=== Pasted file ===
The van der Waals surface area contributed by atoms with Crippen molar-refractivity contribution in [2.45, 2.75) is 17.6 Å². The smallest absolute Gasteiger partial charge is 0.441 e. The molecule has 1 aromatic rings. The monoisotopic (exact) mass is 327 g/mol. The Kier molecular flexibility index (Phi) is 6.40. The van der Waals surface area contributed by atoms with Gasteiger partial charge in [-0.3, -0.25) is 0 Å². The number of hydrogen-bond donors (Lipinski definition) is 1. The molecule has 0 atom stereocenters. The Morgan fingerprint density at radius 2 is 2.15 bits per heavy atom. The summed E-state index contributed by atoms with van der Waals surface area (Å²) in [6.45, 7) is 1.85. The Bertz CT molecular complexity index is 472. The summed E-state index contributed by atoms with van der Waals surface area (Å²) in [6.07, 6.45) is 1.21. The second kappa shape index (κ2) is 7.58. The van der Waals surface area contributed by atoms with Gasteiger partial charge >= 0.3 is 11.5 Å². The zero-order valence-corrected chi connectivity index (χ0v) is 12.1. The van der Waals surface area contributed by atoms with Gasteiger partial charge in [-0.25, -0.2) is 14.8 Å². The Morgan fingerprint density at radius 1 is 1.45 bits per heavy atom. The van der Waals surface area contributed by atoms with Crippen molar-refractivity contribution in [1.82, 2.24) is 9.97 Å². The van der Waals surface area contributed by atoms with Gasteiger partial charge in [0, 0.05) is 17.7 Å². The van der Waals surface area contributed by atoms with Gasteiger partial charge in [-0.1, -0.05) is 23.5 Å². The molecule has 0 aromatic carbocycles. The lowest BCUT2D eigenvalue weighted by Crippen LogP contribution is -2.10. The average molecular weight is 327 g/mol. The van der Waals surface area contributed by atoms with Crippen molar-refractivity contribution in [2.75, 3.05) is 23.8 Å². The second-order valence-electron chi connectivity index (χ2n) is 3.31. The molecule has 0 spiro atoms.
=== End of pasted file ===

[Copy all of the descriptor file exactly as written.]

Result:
The van der Waals surface area contributed by atoms with Crippen molar-refractivity contribution in [2.45, 2.75) is 17.6 Å². The smallest absolute Gasteiger partial charge is 0.441 e. The molecule has 1 aromatic rings. The monoisotopic (exact) mass is 327 g/mol. The Kier molecular flexibility index (Phi) is 6.40. The van der Waals surface area contributed by atoms with Gasteiger partial charge in [-0.3, -0.25) is 0 Å². The number of hydrogen-bond donors (Lipinski definition) is 1. The molecule has 0 atom stereocenters. The Morgan fingerprint density at radius 2 is 2.15 bits per heavy atom. The summed E-state index contributed by atoms with van der Waals surface area (Å²) in [6.45, 7) is 1.85. The Bertz CT molecular complexity index is 472. The summed E-state index contributed by atoms with van der Waals surface area (Å²) in [6.07, 6.45) is 1.21. The second kappa shape index (κ2) is 7.58. The van der Waals surface area contributed by atoms with Gasteiger partial charge >= 0.3 is 11.5 Å². The zero-order valence-corrected chi connectivity index (χ0v) is 12.1. The van der Waals surface area contributed by atoms with Gasteiger partial charge in [-0.25, -0.2) is 14.8 Å². The Morgan fingerprint density at radius 1 is 1.45 bits per heavy atom. The van der Waals surface area contributed by atoms with Crippen molar-refractivity contribution in [1.82, 2.24) is 9.97 Å². The van der Waals surface area contributed by atoms with Gasteiger partial charge in [0, 0.05) is 17.7 Å². The van der Waals surface area contributed by atoms with Gasteiger partial charge in [-0.1, -0.05) is 23.5 Å². The molecule has 0 aromatic carbocycles. The lowest BCUT2D eigenvalue weighted by Crippen LogP contribution is -2.10. The average molecular weight is 327 g/mol. The van der Waals surface area contributed by atoms with Crippen molar-refractivity contribution in [2.75, 3.05) is 23.8 Å². The second-order valence-electron chi connectivity index (χ2n) is 3.31. The molecule has 0 spiro atoms.